For Kristen Cates, an immigration attorney in our deportation defense team, working with refugees seeking asylum is not something she takes for granted.
“It’s an honor and a privilege to be in a space with someone who has been through a lot of trauma. It’s a difficult and courageous thing that they are doing,” Kristen says.
Asylum seekers from Cameroon
Most recently, she’s been working with three women from Cameroon who escaped horrific violence and were seeking asylum in the United States. Cameroon has a long history of oppressing Anglophones (English speaking Cameroonians). The violence in Cameroon escalated a few years ago when Anglophone regions peacefully protested the appointment of Francophone staff in their courts and public schools – protests were peaceful until the state met them with force.
In the past two and a half years,if you speak English in Cameroon, you are assumed to be a political dissident and a threat to the government. As a result, the government has started to participate in mass killings, or genocide, of English speaking Cameroonians.
“The Cameroonian women we’ve helped have experienced direct and horrific harm, beatings, rape, friends and family members being shot at and killed,” Kristen explains.
Lizette, one of the Cameroonian asylum seekers Kristen worked with.
The state has raided homes and burned Anglophone villages. When people are arrested by the military, families often don’t hear anything and people are afraid to ask for help because the police work with the government.
Two Women Granted Asylum
All three women we helped fled some form of state sanctioned violence. Getting out of Cameroon was one of the most difficult parts and from there, our clients traveled by foot and on planes and buses –however they could to make it to the United States.
The journeys are long and dangerous, which just shows how important it is that they receive protection. When these women arrived in the United States, they asked for asylum and were immediately detained in Houston area immigrant detention centers. This is where Kristen met them and started legal representation.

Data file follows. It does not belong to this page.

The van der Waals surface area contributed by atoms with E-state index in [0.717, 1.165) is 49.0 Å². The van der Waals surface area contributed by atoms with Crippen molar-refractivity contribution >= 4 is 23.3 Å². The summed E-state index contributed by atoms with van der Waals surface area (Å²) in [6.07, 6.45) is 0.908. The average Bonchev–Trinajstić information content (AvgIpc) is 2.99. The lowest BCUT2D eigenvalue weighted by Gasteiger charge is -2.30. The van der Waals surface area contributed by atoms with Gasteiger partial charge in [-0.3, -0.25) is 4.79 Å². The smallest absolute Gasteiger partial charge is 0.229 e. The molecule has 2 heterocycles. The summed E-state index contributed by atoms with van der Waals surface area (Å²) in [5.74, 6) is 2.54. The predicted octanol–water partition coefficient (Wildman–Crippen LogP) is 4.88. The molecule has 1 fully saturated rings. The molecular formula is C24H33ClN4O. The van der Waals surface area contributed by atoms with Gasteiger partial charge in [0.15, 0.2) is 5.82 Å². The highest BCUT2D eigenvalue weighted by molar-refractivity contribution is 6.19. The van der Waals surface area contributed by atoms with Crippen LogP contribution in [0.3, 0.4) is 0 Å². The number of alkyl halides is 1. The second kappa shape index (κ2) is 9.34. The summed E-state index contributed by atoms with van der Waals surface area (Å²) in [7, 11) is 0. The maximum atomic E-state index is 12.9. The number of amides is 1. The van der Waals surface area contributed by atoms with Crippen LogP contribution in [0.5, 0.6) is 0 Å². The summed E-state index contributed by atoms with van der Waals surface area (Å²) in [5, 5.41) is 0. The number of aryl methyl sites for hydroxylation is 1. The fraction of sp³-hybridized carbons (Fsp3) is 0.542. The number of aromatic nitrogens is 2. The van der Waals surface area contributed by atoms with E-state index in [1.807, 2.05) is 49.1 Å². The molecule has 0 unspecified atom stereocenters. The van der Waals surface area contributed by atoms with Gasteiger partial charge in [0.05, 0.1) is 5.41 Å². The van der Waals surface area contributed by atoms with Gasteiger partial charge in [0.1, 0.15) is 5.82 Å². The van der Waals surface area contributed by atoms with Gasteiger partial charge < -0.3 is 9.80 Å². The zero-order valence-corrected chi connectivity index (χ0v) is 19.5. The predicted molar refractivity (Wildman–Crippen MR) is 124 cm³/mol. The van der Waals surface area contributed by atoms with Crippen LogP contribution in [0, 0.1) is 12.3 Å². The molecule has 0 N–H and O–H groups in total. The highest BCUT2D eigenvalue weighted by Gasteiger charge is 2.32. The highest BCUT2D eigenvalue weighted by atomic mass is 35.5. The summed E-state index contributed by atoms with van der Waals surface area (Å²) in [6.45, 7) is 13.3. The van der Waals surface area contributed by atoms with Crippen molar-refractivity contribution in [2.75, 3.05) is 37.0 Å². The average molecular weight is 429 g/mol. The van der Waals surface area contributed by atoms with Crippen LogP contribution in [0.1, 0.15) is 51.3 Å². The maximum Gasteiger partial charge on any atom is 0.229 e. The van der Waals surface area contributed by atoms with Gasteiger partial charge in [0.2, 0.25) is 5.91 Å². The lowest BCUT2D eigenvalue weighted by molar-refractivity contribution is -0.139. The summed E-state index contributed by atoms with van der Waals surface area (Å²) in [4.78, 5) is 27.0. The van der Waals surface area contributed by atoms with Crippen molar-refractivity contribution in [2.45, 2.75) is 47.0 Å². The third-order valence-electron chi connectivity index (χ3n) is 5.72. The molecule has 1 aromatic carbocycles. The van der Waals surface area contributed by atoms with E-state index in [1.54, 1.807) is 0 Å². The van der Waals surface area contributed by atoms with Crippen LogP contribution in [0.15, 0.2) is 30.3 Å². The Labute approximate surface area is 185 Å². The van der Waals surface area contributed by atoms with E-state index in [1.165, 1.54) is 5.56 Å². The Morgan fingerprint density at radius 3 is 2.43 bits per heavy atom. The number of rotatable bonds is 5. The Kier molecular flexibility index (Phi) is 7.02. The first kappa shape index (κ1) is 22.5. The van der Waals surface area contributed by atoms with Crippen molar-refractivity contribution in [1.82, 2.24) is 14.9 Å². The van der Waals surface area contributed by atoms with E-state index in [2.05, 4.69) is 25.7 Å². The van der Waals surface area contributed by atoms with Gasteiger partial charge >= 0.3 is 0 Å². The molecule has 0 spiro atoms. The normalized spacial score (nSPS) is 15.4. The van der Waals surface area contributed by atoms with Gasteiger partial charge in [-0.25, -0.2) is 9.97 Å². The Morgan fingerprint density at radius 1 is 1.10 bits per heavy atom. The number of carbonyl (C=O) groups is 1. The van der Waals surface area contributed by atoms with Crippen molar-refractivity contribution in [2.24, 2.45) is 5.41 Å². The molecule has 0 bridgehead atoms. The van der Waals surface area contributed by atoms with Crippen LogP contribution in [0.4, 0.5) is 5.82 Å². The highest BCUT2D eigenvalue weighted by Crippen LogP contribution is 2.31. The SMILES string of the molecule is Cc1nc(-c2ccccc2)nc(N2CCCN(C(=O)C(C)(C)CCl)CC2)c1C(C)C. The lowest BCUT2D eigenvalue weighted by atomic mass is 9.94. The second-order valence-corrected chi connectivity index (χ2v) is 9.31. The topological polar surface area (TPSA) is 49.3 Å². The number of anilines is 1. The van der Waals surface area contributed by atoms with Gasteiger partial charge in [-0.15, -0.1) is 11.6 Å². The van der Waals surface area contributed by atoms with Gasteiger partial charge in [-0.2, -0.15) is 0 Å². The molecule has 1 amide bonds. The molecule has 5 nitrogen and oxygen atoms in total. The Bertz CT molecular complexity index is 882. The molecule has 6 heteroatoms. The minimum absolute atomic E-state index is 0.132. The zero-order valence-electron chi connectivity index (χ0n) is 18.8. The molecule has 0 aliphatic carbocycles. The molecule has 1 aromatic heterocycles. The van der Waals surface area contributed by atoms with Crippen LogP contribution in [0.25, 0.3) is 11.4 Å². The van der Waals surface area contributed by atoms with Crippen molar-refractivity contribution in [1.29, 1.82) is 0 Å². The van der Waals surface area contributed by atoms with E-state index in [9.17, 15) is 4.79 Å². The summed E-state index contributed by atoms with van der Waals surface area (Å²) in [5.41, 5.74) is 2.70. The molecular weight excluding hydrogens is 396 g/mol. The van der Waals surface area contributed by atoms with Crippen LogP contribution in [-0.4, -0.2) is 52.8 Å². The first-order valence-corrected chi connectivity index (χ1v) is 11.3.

“At BakerRipley, we meet each client where they are at, and try to take a trauma-informed approached to representation in their legal case. In order to argue an asylum claim, we need hundreds of pages of evidence and the client has to be prepared to testify for hours in court about the horrific violence they experienced,” Kristen remarks.
Two of the women were granted asylum a few weeks ago and the government is not planning to appeal their cases – an amazing feeling for Kristen. These women are now living safely in the United States and are on a pathway to U.S. Citizenship.
The remaining woman was released on parole and will be able to pursue her case outside of the detention center context. This makes it easier for her to find representation, evidence, and witnesses to help her case.
At the Detention Center
Detention Centers are like a jail, detainees are in jumpsuits, there’s no freedom of movement, no access to loved ones, and limited access to legal representation because of how difficult it can be for lawyers to meet in person with clients, get phone calls in, and because of the distant location of many of these detention centers.
“For these women who have suffered so much, being in the detention center is another layer of trauma,” Kristen explains.
When they are able to meet, they are often separated by glass, rooms are small, and it’s often difficult to hear.
“Meeting with me is not fun, I’m making people recount some of the worst things that ever happened to them as I prepare them to talk to a judge,” remarks Kristen.
Getting paperwork signed is often a huge challenge and sometimes lawyers have to wait more than 5-6 hours to see their clients. These are the type of things that discourages organizations from taking these cases.
This is what BakerRipley is all about
For Kristen, knowing that these women will have another chance is one of the best feelings in the world.
“It’s indescribable, knowing that someone is going to be able to live their life here in safety and security and hopefully reunite with family and friends,”
This work can’t be done alone and when you support BakerRipley you are contributing to a sense of safety for individuals and families who have escaped dire situations.
“Helping our neighbors, that’s what BakerRipley is all about and I can’t think of a better way of doing that to ensure that somebody is able to become a community member and realize their dream here in the United States.” concludes Kristen.